Private School feat
Fighting for Free Speech at Private Universities

By July 27, 2015

It’s your first day as a student on the campus of your private university. You’re excited to discover what college has to offer. And you’re already about to make a big mistake.

During orientation, a number of topics are discussed: choosing the right courses, joining student organizations, and complying with community standards. At some point, you’re handed a copy of your school’s Code of Conduct. You may choose to read it, perhaps even thoroughly. But, if you’re like most students, you’ll glance through it, skim the intricate details of your school’s policies, and unceremoniously toss it aside.

It’s important to recognize why you shouldn’t do this. Besides the fact that just about everything concerning your school’s rules is located in that pamphlet, a section addressing freedom of expression on campus can typically be found within those pages as well. Although it’s natural for some to assume a university’s freedom of expression policy aligns exactly with the First Amendment of the U.S. Constitution, this is not a safe assumption to make—especially at private colleges.

As FIRE’s Guide to Free Speech on Campus notes:

The First Amendment of the Constitution of the United States protects individual freedoms from government interference. It does not, as a rule, protect individual freedoms from interference by private organizations, such as corporations or private universities.

Simply put, private universities generally have the right to restrict expression as they see fit, and often times do so within an adopted set of values or principles which students are expected to uphold. However, censoring and punishing speech goes against the concept of intellectual freedom and undermines the benefits of attending a liberal arts institution.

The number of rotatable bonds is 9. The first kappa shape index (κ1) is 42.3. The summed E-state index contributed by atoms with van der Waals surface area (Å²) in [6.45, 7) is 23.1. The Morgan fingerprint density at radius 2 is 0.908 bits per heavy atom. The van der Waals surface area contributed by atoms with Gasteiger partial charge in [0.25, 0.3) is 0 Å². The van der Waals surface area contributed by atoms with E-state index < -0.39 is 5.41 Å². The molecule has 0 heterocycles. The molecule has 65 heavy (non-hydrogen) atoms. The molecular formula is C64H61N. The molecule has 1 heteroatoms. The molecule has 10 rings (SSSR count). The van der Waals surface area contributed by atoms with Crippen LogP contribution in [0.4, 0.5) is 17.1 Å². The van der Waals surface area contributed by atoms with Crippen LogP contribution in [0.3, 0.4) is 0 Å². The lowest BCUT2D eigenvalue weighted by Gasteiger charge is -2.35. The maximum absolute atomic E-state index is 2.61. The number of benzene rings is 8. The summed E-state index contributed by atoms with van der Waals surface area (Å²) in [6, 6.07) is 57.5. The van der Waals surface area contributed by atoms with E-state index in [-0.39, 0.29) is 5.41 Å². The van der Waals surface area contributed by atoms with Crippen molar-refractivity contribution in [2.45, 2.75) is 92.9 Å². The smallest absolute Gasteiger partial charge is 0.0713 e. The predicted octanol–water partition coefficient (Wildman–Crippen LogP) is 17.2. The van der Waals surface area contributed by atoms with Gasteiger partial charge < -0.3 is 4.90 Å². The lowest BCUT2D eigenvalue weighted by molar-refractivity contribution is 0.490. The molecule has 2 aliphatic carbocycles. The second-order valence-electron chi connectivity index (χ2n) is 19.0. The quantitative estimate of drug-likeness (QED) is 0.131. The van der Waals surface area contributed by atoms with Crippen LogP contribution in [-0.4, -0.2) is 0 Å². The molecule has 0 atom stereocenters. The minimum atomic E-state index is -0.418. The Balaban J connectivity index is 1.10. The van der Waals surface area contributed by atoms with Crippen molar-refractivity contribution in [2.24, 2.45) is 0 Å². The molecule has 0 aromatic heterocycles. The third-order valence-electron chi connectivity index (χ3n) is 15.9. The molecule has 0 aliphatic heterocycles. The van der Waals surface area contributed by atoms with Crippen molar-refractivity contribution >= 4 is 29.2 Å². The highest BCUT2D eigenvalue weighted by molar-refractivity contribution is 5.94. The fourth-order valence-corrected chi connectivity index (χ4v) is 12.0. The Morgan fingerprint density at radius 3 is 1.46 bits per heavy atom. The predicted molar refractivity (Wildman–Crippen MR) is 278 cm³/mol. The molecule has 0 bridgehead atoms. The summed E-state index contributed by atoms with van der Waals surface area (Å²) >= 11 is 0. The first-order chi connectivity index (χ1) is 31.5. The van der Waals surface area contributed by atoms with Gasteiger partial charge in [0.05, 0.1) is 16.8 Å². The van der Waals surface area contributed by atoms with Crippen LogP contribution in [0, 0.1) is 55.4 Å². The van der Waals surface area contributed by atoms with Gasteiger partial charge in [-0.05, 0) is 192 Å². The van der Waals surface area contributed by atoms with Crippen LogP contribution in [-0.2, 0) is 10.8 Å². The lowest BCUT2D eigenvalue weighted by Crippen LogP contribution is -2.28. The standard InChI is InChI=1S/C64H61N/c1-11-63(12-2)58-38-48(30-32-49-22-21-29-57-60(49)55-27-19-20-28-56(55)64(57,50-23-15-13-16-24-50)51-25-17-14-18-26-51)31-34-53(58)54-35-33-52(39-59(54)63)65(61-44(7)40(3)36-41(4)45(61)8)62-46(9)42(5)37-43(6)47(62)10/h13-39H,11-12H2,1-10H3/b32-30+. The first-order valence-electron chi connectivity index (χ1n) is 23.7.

Though private universities largely are not bound by the First Amendment, there are several precautionary measures students can take to ensure their freedom of speech is protected on campus. The first of these is to educate yourself. If you’re a student who plans to attend a private university or are currently enrolled at one, read about your school’s free expression policies. These policies can usually be accessed via your school’s website or in brochures, like a student code of conduct. You can also utilize FIRE’s speech code database, which analyzes university policies to determine the extent to which student speech is regulated. Some universities have created limitations on speech through policies like overly broad harassment codes, “free speech zones,” and civility policies. By knowing and understanding your school’s free speech policy, you can fully exercise your rights as a student of the university.

Second, research your school’s history in order to determine whether it has a pattern of restricting speech on campus. Checking FIRE’s website for articles concerning free speech at your university is a great place to start. Additionally, examining newspapers (both in the student and popular media) for any available public remarks the university has made regarding freedom of expression will be useful. If there are cases in which the university has censored speech without citing a written policy, it may become clear that the university is not fully committed to freedom of expression. Determining whether your university has engaged in these practices will indicate its attitude towards free speech and the level of censorship you’re likely to encounter on campus. If you are a student who wants robust and open debate as part of your college experience, then it would be best to avoid schools with these policies and censorial tendencies.